A tale of adventure set during the 17th Century in the Caribbean Sea. For the roguish yet charming Captain Jack Sparrow, the crystalline waters of the Caribbean, like the high seas the world over, present a vast playground where adventure and mystery abound. But Jack's idyllic life capsizes after his nemesis, the wily Captain Barbossa, steals his ship, the Black Pearl, and later attacks the town of Port Royal, kidnapping the Governor's beautiful daughter, Elizabeth Swann. Elizabeth's childhood friend, Will Turner, joins forces with Jack to commandeer the fastest ship in the British fleet, the HMS Interceptor, in a gallant attempt to rescue her and recapture the Black Pearl. The duo and their crew are pursued by Elizabeth's betrothed, the debonair, ambitious Commodore Norrington, aboard the HMS dauntless. Unbeknownst to Will, there is a curse that has doomed Barbossa and his crew to live forever as the undead--when exposed to moonlight, they are exposed to living skeletons. The curse they carry can be broken, only if a once-plundered treasure is restored.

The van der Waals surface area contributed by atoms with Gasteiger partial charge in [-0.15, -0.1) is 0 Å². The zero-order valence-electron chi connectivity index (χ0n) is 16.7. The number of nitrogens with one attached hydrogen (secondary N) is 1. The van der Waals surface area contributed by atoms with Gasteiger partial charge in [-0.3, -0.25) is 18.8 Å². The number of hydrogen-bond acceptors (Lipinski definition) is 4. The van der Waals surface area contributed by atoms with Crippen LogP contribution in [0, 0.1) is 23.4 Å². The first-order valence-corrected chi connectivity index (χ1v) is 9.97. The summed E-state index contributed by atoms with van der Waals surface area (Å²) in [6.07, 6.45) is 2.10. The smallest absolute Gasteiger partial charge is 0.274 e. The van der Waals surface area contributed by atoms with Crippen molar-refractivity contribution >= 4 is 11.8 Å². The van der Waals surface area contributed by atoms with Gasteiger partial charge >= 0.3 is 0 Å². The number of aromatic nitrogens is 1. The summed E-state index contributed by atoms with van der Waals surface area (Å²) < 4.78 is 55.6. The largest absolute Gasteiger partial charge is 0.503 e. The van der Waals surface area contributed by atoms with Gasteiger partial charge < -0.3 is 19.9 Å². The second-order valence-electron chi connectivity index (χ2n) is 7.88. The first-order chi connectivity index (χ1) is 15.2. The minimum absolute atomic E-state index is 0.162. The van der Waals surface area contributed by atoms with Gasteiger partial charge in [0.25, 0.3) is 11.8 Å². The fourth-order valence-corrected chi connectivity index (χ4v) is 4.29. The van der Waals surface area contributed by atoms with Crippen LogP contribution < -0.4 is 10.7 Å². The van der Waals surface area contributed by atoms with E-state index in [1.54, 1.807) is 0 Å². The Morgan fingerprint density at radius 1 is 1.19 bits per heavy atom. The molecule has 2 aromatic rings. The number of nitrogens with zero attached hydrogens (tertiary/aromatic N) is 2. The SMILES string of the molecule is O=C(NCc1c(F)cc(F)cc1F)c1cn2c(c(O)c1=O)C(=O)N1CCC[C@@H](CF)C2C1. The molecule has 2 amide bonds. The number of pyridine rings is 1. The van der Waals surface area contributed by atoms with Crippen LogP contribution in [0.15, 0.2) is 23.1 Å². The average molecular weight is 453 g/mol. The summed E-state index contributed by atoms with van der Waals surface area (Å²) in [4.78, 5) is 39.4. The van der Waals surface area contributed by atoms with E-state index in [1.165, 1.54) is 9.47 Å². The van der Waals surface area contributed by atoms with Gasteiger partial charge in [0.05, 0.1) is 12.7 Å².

This film floats one of the least posed and, therefore, most important cinematic questions of our time: Can a movie maintain the dramatic integrity of a theme-park ride? In the case of Gore Verbinski's film, the answer is sure. Mr. Verbinski's penchant for logistics combined with the producer Jerry Bruckheimer's desire to spend like a drunken pirate when it comes to putting everything onscreen melt into an often frenetic, colorful and entertaining comic adventure. The dazzling, high-flying silliness is quite an achievement: the movie is better than it deserves to be, given its origins. In fact, there's enough storyline for several movies. The wiry and beauteous tomboy Elizabeth (Keira Knightley) owns a medallion that gets the plot going roughly a scant hour into "Pirates." The pirate Barbossa (Geoffrey Rush) kidnaps Elizabeth because of the medallion, which turns out to be an enchanted piece of gold that can free Barbossa and his swabbies from their curse. They're the larcenous undead whose skeletons can be seen in the moonlight. But the movie belongs to Johnny Depp as the pirate Capt. Jack Sparrow. Gargling his consonants before spitting them out, Mr. Depp suggests a man who has spent either a great deal of time with Keith Richards after a tour of the Rebel Yell factory, or a man who has spent a great deal of time watching Mike Myers do his Keith Richards impression. — Elvis Mitchell
2003-07-09 | Elvis Mitchell | Read the New York Times Review of Pirates of the Caribbean: The Curse of the Black Pearl